However, in practice, genealogy research is far more like a hub with spokes going out in every direction, and connections made from spoke to spoke.
The image here is how I perceive genealogy research in my own mind – and how I think most of us really approach a research problem. (click image to enlarge – and if the images doesn’t want to close, just click anywhere outside of the image and it will disappear)
As an example: If a birth certificate can’t be found, we don’t just keep looking through birth certificates. Instead, we move on to newspaper archives, marriage records, wills, county histories, plat maps, census - – any record that might help us pinpoint a ballpark birth date.
And, once our ancestor is found in one of those records the clues oftentime lead us off into yet other directions.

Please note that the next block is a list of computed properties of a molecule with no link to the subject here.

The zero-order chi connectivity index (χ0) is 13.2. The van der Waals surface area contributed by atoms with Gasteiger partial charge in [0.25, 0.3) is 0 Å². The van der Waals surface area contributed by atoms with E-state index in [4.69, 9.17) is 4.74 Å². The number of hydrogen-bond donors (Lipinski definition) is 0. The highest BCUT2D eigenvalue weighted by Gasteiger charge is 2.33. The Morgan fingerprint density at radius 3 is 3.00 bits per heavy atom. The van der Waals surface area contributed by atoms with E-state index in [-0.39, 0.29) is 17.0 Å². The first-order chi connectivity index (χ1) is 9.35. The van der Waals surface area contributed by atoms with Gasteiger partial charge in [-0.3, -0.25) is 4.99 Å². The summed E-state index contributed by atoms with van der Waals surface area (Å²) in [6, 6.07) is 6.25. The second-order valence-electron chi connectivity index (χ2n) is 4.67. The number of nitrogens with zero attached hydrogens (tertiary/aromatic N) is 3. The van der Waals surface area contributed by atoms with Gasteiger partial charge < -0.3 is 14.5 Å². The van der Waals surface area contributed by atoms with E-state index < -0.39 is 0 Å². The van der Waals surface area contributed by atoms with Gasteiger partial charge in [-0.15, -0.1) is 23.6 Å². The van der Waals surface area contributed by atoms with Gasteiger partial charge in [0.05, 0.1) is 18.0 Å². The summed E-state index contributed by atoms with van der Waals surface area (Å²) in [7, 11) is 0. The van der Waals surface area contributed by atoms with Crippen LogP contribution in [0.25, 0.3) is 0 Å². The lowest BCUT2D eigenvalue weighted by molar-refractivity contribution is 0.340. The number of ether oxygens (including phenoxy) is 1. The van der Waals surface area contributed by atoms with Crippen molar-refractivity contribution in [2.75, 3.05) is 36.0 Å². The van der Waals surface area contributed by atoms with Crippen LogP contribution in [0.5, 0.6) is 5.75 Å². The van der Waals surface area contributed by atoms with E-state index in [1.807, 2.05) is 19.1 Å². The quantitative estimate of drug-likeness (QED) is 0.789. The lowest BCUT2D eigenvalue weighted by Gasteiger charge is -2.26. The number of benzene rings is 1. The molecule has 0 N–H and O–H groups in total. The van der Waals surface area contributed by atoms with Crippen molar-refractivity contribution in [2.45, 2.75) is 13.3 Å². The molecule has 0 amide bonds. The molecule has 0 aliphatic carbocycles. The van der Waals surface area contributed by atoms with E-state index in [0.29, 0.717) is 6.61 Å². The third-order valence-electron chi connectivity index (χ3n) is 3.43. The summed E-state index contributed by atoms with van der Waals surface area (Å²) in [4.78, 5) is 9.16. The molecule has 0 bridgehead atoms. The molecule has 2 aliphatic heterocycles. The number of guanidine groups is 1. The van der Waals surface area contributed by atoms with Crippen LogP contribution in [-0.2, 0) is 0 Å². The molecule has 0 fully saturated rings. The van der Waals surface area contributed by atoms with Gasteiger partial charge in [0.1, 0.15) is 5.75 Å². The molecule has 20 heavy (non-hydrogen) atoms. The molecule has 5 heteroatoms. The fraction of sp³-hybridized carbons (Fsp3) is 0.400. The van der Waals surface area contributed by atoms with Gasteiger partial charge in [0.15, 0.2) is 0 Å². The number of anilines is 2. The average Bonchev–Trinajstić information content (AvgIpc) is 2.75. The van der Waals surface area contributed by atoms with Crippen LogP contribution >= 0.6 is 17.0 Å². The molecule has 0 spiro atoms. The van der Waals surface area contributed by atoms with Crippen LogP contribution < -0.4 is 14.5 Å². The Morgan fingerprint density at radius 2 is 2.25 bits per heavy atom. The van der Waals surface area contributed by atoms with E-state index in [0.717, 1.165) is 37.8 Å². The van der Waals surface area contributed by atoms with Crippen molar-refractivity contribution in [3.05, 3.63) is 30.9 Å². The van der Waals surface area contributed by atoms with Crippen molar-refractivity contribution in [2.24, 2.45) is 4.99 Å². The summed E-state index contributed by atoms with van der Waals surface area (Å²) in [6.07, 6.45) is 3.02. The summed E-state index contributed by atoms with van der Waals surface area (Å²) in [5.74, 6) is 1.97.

And yes, sometimes we still have to visit a library!
A quick example. I could not track down the John Hendrickson of the above image. I had him in Indiana at one time and then in Missouri at a later time but lost him somewhere in the middle. Then, by chance, I was skimming through a book on Jackson County, Missouri history and there was one single line about the marriage of John Hendrickson’s daughter. It said she had gotten married “upon the family’s return from Kansas”. That tidbit sent me off to Kansas, old newspaper articles, a Kansas county website, and long-forgotten family stories.
I guess if I really had to describe the research I’d call it a ping-pong ball!
Just wondering how you approach your family tree research. Please leave a comment below – I’m always open to learning new techniques, thought processes, and ideas.